Promoting Research while Advancing Instruction, Part 1

It’s an issue many colleges and universities are facing today: How do you expand research capacity while still preserving an institution’s traditional emphasis on effective teaching? How is it possible to improve your reputation in one of these areas without abandoning your reputation in the other? How can you expand your mission in an environment of increasingly strained budgets, greater competition among institutions (including public, private, for-profit, and virtual universities), and rigorous accountability? And how do you balance the expectation of so many legislatures and governing boards that you demonstrate student success with their simultaneous expectation that you obtain more and more external funding from sponsored research and the frequent pursuit of grants?

At many schools, the answers to these questions have consisted of little more than modest adjustments in existing practices—for instance, modifying the formulas used in setting faculty loads, rewriting tenure and promotion procedures so that they include a “teaching track” and a “research track” (each with different criteria), or sponsoring workshops on the scholarship of teaching—when in most cases a more revolutionary approach is required. Colleges and universities have changed significantly over the past few decades, and the time has come to redesign entirely the now outdated “academic triad,” rethink the whole concept of how merit pay is allocated, and reexamine the very mission of higher education. Only through such a radical strategy can institutions hope to promote research while still advancing instruction.

Redesign the three-legged stool
The standard division of faculty labor into three categories of activity—teaching, research, and service—is so common that most academics regard it as fundamental to the very way in which higher education works. To be sure, Ernest Boyer broadened the definition of what scholarship is with the publication of Scholarship Reconsidered, ideas that were then developed by Charles Glassick and others in Scholarship Assessed. See Boyer (1990) and Glassick, Huber, and Maeroff (1997). In much the same way, the notion of what teaching means at a college or university and where at the institution it occurs was explored by several student affairs associations in the two volumes of Learning Reconsidered. See Keeling (2004) and Keeling (2006). But, as helpful as these discussions were, it now seems time for Scholarship Reconsidered and Learning Reconsidered to be, well, reconsidered.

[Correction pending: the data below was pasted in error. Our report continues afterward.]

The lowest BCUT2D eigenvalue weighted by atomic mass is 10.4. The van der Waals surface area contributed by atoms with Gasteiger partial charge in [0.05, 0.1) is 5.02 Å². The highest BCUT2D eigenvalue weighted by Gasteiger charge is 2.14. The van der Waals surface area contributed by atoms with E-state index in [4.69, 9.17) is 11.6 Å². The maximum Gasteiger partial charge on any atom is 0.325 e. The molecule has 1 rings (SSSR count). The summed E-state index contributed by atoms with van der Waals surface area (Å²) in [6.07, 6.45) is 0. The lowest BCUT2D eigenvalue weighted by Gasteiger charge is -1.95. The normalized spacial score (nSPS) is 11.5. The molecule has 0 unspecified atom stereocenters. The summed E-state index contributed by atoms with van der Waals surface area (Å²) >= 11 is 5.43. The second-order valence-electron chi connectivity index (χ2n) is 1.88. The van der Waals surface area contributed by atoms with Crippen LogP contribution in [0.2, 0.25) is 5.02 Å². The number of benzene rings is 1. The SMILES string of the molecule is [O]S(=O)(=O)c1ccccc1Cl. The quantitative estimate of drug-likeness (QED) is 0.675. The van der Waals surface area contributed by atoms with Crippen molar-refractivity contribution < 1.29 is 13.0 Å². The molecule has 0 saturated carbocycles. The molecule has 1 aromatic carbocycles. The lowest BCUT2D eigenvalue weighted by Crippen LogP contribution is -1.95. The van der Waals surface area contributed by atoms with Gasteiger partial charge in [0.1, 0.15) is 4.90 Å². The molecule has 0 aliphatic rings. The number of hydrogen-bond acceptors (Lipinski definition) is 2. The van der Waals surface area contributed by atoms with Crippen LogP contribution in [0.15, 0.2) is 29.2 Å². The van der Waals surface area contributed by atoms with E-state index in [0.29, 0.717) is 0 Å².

The fact is that broadening the definition of scholarship and recognizing that important learning takes place all throughout the university, while important first steps, simply don’t go far enough in helping institutions address what faculty members actually do in their work today.

Accreditation agencies have long abandoned self-studies that merely catalogue “inputs” and activities—the number of volumes in the library, the amount of research funding allocated per faculty member, student-faculty ratios, and so on—in favor of assessing “outcomes” and results—post-program competency versus pre-program competency, placement rates in careers or graduate programs, the impact factor of publications, and the like.

So, the question is: If it makes sense to shift from inputs and activities to outcomes and results when we consider what students do, why are we still using such an ineffective approach when we examine what faculty members do? If we replace the old academic triad of teaching, research, and service, with a new triad based on the effects of those activities—learning, innovation, and academic citizenship—our false dichotomy between instruction and scholarship vanishes. Here’s why.